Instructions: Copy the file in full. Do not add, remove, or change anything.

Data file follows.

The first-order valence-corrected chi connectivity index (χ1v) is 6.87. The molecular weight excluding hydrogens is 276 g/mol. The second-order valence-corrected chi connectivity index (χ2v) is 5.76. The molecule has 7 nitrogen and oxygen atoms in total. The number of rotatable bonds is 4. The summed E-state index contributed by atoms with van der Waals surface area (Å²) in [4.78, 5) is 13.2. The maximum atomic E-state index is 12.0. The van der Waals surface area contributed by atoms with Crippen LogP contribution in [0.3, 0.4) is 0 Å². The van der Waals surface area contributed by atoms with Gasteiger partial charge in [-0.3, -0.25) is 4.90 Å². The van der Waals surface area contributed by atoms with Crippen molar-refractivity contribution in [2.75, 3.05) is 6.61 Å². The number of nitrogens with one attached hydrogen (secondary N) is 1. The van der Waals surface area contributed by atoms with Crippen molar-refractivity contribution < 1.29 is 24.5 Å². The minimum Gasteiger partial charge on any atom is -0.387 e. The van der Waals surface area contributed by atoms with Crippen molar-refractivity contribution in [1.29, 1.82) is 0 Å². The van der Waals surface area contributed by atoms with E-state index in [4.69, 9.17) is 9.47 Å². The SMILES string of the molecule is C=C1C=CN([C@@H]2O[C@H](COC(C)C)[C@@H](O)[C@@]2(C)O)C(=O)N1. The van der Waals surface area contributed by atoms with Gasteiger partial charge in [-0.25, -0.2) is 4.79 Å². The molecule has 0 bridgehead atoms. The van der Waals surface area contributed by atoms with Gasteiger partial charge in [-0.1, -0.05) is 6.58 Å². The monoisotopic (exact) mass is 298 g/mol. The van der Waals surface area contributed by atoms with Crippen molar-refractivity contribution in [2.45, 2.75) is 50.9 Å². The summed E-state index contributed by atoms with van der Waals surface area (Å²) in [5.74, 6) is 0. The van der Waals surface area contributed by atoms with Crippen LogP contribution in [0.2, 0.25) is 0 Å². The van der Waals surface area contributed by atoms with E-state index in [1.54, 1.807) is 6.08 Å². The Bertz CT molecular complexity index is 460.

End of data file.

The first-order valence-corrected chi connectivity index (χ1v) is 6.87. The molecular weight excluding hydrogens is 276 g/mol. The second-order valence-corrected chi connectivity index (χ2v) is 5.76. The molecule has 7 nitrogen and oxygen atoms in total. The number of rotatable bonds is 4. The summed E-state index contributed by atoms with van der Waals surface area (Å²) in [4.78, 5) is 13.2. The maximum atomic E-state index is 12.0. The van der Waals surface area contributed by atoms with Crippen LogP contribution in [0.3, 0.4) is 0 Å². The van der Waals surface area contributed by atoms with Gasteiger partial charge in [-0.3, -0.25) is 4.90 Å². The van der Waals surface area contributed by atoms with Crippen molar-refractivity contribution in [2.75, 3.05) is 6.61 Å². The number of nitrogens with one attached hydrogen (secondary N) is 1. The van der Waals surface area contributed by atoms with Crippen molar-refractivity contribution < 1.29 is 24.5 Å². The minimum Gasteiger partial charge on any atom is -0.387 e. The van der Waals surface area contributed by atoms with Crippen molar-refractivity contribution in [1.29, 1.82) is 0 Å². The van der Waals surface area contributed by atoms with E-state index in [4.69, 9.17) is 9.47 Å². The SMILES string of the molecule is C=C1C=CN([C@@H]2O[C@H](COC(C)C)[C@@H](O)[C@@]2(C)O)C(=O)N1. The van der Waals surface area contributed by atoms with Gasteiger partial charge in [-0.25, -0.2) is 4.79 Å². The molecule has 0 bridgehead atoms. The van der Waals surface area contributed by atoms with Gasteiger partial charge in [-0.1, -0.05) is 6.58 Å². The monoisotopic (exact) mass is 298 g/mol. The van der Waals surface area contributed by atoms with Crippen molar-refractivity contribution in [2.45, 2.75) is 50.9 Å². The summed E-state index contributed by atoms with van der Waals surface area (Å²) in [5.74, 6) is 0. The van der Waals surface area contributed by atoms with Crippen LogP contribution in [0.2, 0.25) is 0 Å². The van der Waals surface area contributed by atoms with E-state index in [1.54, 1.807) is 6.08 Å². The Bertz CT molecular complexity index is 460.